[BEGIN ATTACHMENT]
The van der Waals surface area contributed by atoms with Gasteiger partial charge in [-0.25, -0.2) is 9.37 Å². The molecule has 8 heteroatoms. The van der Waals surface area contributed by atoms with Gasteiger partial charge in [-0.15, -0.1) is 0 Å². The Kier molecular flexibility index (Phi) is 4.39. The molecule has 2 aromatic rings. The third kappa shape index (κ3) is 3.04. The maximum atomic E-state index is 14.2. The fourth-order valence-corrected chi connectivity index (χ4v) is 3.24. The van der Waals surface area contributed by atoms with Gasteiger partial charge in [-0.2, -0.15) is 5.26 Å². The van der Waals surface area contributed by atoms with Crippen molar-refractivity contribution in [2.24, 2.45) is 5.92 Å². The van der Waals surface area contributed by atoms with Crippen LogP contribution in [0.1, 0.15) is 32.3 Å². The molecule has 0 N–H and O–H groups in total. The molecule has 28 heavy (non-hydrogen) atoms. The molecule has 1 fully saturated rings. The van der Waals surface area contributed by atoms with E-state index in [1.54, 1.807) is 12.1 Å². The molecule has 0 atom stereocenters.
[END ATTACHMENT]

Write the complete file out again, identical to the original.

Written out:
The van der Waals surface area contributed by atoms with Gasteiger partial charge in [-0.25, -0.2) is 9.37 Å². The molecule has 8 heteroatoms. The van der Waals surface area contributed by atoms with Gasteiger partial charge in [-0.15, -0.1) is 0 Å². The Kier molecular flexibility index (Phi) is 4.39. The molecule has 2 aromatic rings. The third kappa shape index (κ3) is 3.04. The maximum atomic E-state index is 14.2. The fourth-order valence-corrected chi connectivity index (χ4v) is 3.24. The van der Waals surface area contributed by atoms with Gasteiger partial charge in [-0.2, -0.15) is 5.26 Å². The van der Waals surface area contributed by atoms with Crippen molar-refractivity contribution in [2.24, 2.45) is 5.92 Å². The van der Waals surface area contributed by atoms with Crippen LogP contribution in [0.1, 0.15) is 32.3 Å². The molecule has 0 N–H and O–H groups in total. The molecule has 28 heavy (non-hydrogen) atoms. The molecule has 1 fully saturated rings. The van der Waals surface area contributed by atoms with E-state index in [1.54, 1.807) is 12.1 Å². The molecule has 0 atom stereocenters.